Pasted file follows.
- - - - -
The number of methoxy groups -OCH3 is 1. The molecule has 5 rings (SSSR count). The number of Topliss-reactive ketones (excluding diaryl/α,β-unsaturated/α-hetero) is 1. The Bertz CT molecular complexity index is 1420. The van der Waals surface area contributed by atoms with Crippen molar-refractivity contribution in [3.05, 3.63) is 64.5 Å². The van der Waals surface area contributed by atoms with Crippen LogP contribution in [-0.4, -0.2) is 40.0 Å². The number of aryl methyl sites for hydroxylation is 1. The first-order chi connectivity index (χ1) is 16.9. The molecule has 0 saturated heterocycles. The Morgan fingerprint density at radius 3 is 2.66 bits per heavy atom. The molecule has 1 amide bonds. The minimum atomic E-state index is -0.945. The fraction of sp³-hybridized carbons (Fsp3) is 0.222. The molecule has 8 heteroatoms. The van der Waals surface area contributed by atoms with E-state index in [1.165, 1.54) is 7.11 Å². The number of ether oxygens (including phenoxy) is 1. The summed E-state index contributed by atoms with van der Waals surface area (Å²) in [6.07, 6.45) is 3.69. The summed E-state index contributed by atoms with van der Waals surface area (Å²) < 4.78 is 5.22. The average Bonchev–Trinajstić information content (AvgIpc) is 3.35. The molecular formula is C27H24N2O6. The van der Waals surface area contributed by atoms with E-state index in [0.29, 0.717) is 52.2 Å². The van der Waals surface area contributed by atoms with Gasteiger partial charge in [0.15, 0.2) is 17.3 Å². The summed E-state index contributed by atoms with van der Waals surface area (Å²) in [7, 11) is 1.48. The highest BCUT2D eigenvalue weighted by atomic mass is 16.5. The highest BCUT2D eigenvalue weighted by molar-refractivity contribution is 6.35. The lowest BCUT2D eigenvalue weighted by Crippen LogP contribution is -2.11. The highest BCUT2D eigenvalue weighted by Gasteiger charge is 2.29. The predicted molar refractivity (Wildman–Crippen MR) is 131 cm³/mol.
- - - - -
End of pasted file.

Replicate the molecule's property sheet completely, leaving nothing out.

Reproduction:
The number of methoxy groups -OCH3 is 1. The molecule has 5 rings (SSSR count). The number of Topliss-reactive ketones (excluding diaryl/α,β-unsaturated/α-hetero) is 1. The Bertz CT molecular complexity index is 1420. The van der Waals surface area contributed by atoms with Crippen molar-refractivity contribution in [3.05, 3.63) is 64.5 Å². The van der Waals surface area contributed by atoms with Crippen LogP contribution in [-0.4, -0.2) is 40.0 Å². The number of aryl methyl sites for hydroxylation is 1. The first-order chi connectivity index (χ1) is 16.9. The molecule has 0 saturated heterocycles. The Morgan fingerprint density at radius 3 is 2.66 bits per heavy atom. The molecule has 1 amide bonds. The minimum atomic E-state index is -0.945. The fraction of sp³-hybridized carbons (Fsp3) is 0.222. The molecule has 8 heteroatoms. The van der Waals surface area contributed by atoms with E-state index in [1.165, 1.54) is 7.11 Å². The number of ether oxygens (including phenoxy) is 1. The summed E-state index contributed by atoms with van der Waals surface area (Å²) in [6.07, 6.45) is 3.69. The summed E-state index contributed by atoms with van der Waals surface area (Å²) < 4.78 is 5.22. The average Bonchev–Trinajstić information content (AvgIpc) is 3.35. The molecular formula is C27H24N2O6. The van der Waals surface area contributed by atoms with E-state index in [0.29, 0.717) is 52.2 Å². The van der Waals surface area contributed by atoms with Gasteiger partial charge in [0.15, 0.2) is 17.3 Å². The summed E-state index contributed by atoms with van der Waals surface area (Å²) in [7, 11) is 1.48. The highest BCUT2D eigenvalue weighted by atomic mass is 16.5. The highest BCUT2D eigenvalue weighted by molar-refractivity contribution is 6.35. The lowest BCUT2D eigenvalue weighted by Crippen LogP contribution is -2.11. The highest BCUT2D eigenvalue weighted by Gasteiger charge is 2.29. The predicted molar refractivity (Wildman–Crippen MR) is 131 cm³/mol.